PUPILS at a London school have given their backing to the Ceredigion Lifeboat Campaign after studying the implications of the RNLI’s planned changes to the lifeboat service in Ceredigion in their maths and English lessons this term.
Following the RNLI’s shock announcement in June last year that it plans to strip Ceredigion of its only all-weather lifeboat and replace it with a smaller, inshore lifeboat that is unable to launch when conditions exceed force 6-7, public opposition to the RNLI’s plan has been growing.
To date, over 25,000 people have signed a petition opposing the RNLI’s plan to downgrade New Quay’s lifeboat, and the campaign has gained the support of a number of prominent politicians and public figures. Now, pupils at an inner-city London school have joined the fight to save the only all-weather lifeboat in Ceredigion.
The year 8 pupils at Harris Academy St John’s Wood have spent the summer term studying the facts and figures of future lifeboat coverage in Cardigan Bay. The project was initiated by maths teacher Alexandra Lay, who was looking for meaningful and engaging ways into the curriculum.
Ms Lay, who studied at Aberystwyth University, and is a keen kayaker, explained, “I first saw the Ceredigion Lifeboat Campaign as an opportunity to teach loci to my year 8s with a real purpose and real-life application.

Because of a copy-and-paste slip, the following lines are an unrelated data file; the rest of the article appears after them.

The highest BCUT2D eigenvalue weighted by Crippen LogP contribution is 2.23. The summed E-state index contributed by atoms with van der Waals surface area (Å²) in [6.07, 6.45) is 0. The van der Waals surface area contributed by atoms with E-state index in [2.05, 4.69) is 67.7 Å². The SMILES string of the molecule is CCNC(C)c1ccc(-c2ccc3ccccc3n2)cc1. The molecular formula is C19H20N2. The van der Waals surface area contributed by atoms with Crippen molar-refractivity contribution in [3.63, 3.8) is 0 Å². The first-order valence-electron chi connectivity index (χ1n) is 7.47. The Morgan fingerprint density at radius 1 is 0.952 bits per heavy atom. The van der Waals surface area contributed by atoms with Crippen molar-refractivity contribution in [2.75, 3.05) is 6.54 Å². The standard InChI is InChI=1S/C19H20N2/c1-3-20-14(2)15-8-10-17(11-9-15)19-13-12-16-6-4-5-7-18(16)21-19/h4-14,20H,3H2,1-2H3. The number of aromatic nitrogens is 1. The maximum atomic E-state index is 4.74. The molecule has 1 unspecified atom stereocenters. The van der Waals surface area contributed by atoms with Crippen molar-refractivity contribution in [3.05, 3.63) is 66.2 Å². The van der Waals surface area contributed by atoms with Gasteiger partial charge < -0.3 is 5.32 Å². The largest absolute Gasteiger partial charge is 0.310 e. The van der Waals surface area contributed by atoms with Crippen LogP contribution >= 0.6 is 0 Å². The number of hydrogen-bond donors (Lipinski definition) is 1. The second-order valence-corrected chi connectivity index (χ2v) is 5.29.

“As the project developed, my most able mathematicians were able to apply their understanding of bearings, loci and speed, as well as distance and time in the same context. Through engaging with the Ceredigion Lifeboat Campaign and studying all of the related facts and figures, my pupils began to feel a real sense of empathy for the New Quay community and wanted to do what they could to help save the New Quay all-weather lifeboat.”
As part of this maths project, Aadam (13) calculated that, “If in 2020 a fishing boat was in distress on a bearing of 320º from New Quay and 30km from the coast, an all-weather lifeboat from Fishguard would take 1 hour 3 minutes to arrive. If someone was in the sea for that long it would take 30 minutes for their muscles to shut off and they would drown.”
The project was then taken up by the English department who planned a series of lessons around the history of the RNLI and the role of the all-weather lifeboat at New Quay. Pupils debated the subject in their lessons and wrote persuasive letters to RNLI Chief Executive Paul Boissier.